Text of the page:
There is a long-term impact to these kinds of events as well. In its 2012 paper, "Extreme Weather, Extreme Prices", international NGO, OXFAM modeled the impact of extreme weather such as droughts, floods, and heat waves on the prices of key international staple crops. Its research shows that extreme weather events in a single year could bring about price spikes of comparable magnitude to two decades of long-run price rises.

Of course, the latest figures also have to be considered against a backdrop of a falling oil prices, currency fluctuations, and tensions in Ukraine and Russia – which only add to the complexity and volatility involved. Nonetheless, with extreme weather volatility becoming a way of life, commodities companies face huge risks, which increase proportionately to the complexity of the market. Sudden spikes in prices impair forecasts and have a negative impact on the bottom line. And without the right information made available at the right time, the ability to operate profitably is a matter of luck rather than judgment.

Survival through data analytics

For any business for whom the wholesale price of agricultural commodities is a major input cost needs access to large data-sets to inform their purchasing and procurement decisions. But that access must be in real time, and the data being accessed must be relevant. Without the appropriate tools in place, that’s an impossible task.

As in every other industry sector, the promise of Big Data and the insight that it can deliver can only be realized with significant analytics capabilities to turn raw numbers into actionable information. Without it, the data is just too big and too impenetrable to support optimal decision-making.

The need for advanced analytics is being addressed by a new generation of smart commodity management solutions – like those from Eka Software Solutions – that address the problems of today’s international commodity markets. Driving the evolution in commodity management, and built with understanding of the commodity markets baked in, these smart systems now offer more predictive as well as traditional slicing and dicing of historical data. These are based on user-controlled analysis to help manage volatility at each stage of the supply chain.

By bringing predictive analytics to the business of agriculture, these systems are tapping into a much broader trend. Research from MIT[3] has shown that two thirds of companies report competitive advantage from the use of analytics. Management consultants, Accenture, have also issued research that shows greater use of analytics helps firms to cope with the inexorable acceleration in the pace of change, and that any company that hopes to surpass its competitors in the race to keep up with change needs analytics on its side[4].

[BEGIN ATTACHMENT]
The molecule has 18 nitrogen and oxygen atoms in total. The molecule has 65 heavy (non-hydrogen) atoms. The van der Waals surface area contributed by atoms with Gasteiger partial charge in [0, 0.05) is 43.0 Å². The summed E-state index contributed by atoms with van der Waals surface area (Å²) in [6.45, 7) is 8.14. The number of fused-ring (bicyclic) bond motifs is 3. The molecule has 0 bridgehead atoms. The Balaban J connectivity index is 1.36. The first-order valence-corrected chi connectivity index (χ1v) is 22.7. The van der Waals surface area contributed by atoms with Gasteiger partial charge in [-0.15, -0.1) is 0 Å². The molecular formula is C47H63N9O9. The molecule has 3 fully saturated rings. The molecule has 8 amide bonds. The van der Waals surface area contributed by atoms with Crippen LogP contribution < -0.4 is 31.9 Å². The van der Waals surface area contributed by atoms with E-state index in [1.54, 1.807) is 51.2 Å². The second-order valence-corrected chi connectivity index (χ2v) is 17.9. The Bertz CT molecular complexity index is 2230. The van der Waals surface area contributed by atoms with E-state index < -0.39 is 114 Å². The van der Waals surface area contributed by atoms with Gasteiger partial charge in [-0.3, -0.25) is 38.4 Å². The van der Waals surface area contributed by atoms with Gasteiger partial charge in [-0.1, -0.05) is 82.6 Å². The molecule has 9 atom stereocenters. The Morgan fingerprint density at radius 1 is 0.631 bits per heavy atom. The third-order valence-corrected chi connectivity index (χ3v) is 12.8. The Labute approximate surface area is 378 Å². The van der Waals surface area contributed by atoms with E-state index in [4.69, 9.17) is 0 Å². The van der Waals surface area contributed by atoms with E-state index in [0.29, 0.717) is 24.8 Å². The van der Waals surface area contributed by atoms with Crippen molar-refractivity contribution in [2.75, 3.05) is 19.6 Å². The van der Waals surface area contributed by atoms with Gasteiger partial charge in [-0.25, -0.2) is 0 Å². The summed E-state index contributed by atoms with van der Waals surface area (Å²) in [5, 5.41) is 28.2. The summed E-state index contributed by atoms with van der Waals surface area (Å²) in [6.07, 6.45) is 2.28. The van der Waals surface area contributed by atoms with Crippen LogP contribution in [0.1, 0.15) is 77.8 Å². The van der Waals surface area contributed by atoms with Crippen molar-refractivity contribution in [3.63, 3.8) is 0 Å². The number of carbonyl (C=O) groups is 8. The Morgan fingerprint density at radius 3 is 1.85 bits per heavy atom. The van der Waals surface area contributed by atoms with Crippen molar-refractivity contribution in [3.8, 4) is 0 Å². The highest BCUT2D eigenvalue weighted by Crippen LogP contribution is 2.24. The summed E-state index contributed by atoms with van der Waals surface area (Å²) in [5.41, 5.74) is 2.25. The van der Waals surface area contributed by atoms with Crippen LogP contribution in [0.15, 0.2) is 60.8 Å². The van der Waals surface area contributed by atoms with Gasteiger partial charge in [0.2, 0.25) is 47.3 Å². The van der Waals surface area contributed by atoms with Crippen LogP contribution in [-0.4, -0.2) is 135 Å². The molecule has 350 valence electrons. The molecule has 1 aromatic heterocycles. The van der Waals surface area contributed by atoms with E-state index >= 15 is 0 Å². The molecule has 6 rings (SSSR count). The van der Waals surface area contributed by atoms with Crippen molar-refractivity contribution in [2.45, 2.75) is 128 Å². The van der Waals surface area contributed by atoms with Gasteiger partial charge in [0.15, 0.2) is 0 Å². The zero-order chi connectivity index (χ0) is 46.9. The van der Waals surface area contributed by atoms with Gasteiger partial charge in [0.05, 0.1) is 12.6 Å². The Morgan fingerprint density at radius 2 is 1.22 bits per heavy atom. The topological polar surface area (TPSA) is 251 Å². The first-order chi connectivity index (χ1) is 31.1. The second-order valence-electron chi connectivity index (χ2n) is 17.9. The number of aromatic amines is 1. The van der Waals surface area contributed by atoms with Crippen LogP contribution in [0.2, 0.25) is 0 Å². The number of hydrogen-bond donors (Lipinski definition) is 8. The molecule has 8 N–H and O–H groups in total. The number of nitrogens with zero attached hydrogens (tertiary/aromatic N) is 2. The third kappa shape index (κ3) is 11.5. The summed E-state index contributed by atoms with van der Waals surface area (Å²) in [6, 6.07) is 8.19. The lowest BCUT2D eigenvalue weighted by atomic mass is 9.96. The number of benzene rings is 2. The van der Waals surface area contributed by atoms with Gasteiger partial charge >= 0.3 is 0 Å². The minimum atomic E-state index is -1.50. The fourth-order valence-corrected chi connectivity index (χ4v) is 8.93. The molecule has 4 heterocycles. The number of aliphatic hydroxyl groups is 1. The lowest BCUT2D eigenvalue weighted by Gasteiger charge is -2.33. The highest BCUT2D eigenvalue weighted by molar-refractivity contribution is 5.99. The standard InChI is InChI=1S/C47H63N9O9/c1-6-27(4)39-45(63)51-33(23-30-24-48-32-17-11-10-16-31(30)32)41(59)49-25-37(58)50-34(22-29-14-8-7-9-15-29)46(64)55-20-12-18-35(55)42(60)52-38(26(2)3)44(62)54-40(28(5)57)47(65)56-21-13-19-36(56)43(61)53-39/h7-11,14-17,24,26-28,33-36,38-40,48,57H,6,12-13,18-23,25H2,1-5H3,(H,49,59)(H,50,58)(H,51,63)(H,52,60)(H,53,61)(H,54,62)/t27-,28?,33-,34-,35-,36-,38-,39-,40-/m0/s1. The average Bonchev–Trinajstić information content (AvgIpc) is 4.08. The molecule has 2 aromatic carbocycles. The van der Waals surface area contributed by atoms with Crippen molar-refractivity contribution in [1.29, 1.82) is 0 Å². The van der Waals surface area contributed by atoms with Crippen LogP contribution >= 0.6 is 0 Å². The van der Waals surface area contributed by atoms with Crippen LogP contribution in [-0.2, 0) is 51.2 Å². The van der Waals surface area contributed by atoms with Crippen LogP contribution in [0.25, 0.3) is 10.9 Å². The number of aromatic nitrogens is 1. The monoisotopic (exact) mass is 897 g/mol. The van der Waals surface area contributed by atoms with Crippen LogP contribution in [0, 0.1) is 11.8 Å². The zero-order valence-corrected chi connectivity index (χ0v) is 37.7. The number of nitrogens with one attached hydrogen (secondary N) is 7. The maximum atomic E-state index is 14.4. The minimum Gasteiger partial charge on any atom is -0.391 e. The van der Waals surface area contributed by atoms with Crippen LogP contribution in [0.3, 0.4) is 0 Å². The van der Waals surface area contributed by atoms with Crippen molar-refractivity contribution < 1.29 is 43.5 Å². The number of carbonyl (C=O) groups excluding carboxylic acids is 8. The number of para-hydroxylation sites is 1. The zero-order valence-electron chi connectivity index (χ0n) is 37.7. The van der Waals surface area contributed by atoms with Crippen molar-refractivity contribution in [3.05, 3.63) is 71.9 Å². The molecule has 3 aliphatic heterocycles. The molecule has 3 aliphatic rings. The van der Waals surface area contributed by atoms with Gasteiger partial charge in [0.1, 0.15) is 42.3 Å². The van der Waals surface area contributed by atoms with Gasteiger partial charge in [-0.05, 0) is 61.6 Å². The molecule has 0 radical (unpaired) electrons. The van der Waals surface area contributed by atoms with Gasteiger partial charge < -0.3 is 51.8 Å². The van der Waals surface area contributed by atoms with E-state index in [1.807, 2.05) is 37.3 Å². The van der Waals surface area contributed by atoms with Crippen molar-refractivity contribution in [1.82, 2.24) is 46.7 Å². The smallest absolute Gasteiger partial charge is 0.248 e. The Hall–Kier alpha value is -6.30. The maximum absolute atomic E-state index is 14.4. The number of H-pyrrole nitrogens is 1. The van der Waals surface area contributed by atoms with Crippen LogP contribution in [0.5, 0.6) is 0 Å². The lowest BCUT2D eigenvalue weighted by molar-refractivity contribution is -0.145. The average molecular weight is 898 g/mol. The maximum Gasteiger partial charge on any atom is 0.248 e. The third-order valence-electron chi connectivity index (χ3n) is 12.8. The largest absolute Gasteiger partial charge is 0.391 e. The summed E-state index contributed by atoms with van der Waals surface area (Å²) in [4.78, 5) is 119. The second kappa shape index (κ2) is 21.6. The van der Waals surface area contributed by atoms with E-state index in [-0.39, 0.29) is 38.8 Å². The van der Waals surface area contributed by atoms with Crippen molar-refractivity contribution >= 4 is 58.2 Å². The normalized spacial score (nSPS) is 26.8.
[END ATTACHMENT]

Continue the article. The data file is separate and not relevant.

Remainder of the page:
Next-generation systems therefore offer, among other features:

  • Built-in commodity-specific intelligence, which enables agricultural companies to get answers to the questions most important to them
  • Data eco-systems that are built for Big Data and which can process large sets of data quickly
  • The ability to create custom analytics without help from IT teams
  • Availability through both on-premise and in-cloud systems, as well as desktop and mobile devices

Importantly, these systems can incorporate a significant amount of information from external as well as internal systems – including meteorological and weather data. By simulating, visualizing, and helping to optimize any number of potential scenarios based on accurate information, companies in the commodities markets can make much better decisions in even the stormiest of conditions. Oxfam suggests that we need to stress test the global food system for weather changes just as banks are now routinely stress tested. It makes sense for everyone involved in global commodities and food supply. Because whatever the winter brings, and whatever next summer looks like, the long-term outlook is stormy indeed.




[1] Richard E. Howitt, Duncan MacEwan, Josué Medellín-Azuara, Jay R. Lund, Daniel A. Sumner (2015). “Economic Analysis of the 2015 Drought for California Agriculture”. Center for Watershed Sciences, University of California – Davis, Davis, CA

[2] Anyamba, Assaf et al. “Recent Weather Extremes and Impacts on Agricultural Production and Vector-Borne Disease Outbreak Patterns.” Ed. Tetsuro Ikegami. PLoS ONE 9.3 (2014): e92538. PMC. Web. 13 Oct. 2015.

[3] From Value to Vision: Reimagining the Possible with Data Analytics

[4] Analytics in Action: Breakthroughs and Barriers on the Journey to ROI